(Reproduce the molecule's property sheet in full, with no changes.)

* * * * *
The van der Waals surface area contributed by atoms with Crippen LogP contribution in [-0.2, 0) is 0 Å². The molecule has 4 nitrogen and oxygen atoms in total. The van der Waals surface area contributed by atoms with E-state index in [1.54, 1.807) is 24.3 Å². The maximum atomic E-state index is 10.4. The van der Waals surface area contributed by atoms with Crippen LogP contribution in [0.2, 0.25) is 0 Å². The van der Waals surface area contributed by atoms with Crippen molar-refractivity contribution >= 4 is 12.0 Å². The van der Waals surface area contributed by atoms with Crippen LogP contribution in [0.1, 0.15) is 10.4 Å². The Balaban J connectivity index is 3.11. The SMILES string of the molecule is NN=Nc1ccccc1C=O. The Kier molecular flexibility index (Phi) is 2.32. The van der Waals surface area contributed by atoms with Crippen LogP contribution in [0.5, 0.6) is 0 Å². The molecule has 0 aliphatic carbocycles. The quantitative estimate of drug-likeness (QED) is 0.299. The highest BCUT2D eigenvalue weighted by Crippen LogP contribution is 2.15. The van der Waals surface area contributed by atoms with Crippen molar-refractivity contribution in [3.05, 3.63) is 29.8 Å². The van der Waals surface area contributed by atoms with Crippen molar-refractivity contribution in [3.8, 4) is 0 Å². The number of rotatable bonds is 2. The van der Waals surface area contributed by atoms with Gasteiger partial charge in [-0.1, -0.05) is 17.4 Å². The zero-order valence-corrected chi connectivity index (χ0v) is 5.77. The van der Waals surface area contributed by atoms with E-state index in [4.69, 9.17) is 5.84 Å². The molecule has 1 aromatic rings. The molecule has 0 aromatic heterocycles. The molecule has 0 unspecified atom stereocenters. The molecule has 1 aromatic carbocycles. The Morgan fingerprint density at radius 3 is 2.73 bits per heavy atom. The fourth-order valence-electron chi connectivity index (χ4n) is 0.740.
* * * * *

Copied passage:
The van der Waals surface area contributed by atoms with Crippen LogP contribution in [-0.2, 0) is 0 Å². The molecule has 4 nitrogen and oxygen atoms in total. The van der Waals surface area contributed by atoms with E-state index in [1.54, 1.807) is 24.3 Å². The maximum atomic E-state index is 10.4. The van der Waals surface area contributed by atoms with Crippen LogP contribution in [0.2, 0.25) is 0 Å². The van der Waals surface area contributed by atoms with Crippen molar-refractivity contribution >= 4 is 12.0 Å². The van der Waals surface area contributed by atoms with Crippen LogP contribution in [0.1, 0.15) is 10.4 Å². The Balaban J connectivity index is 3.11. The SMILES string of the molecule is NN=Nc1ccccc1C=O. The Kier molecular flexibility index (Phi) is 2.32. The van der Waals surface area contributed by atoms with Crippen LogP contribution in [0.5, 0.6) is 0 Å². The molecule has 0 aliphatic carbocycles. The quantitative estimate of drug-likeness (QED) is 0.299. The highest BCUT2D eigenvalue weighted by Crippen LogP contribution is 2.15. The van der Waals surface area contributed by atoms with Crippen molar-refractivity contribution in [3.05, 3.63) is 29.8 Å². The van der Waals surface area contributed by atoms with Crippen molar-refractivity contribution in [3.8, 4) is 0 Å². The number of rotatable bonds is 2. The van der Waals surface area contributed by atoms with Gasteiger partial charge in [-0.1, -0.05) is 17.4 Å². The zero-order valence-corrected chi connectivity index (χ0v) is 5.77. The van der Waals surface area contributed by atoms with E-state index in [4.69, 9.17) is 5.84 Å². The molecule has 1 aromatic rings. The molecule has 0 aromatic heterocycles. The molecule has 0 unspecified atom stereocenters. The molecule has 1 aromatic carbocycles. The Morgan fingerprint density at radius 3 is 2.73 bits per heavy atom. The fourth-order valence-electron chi connectivity index (χ4n) is 0.740.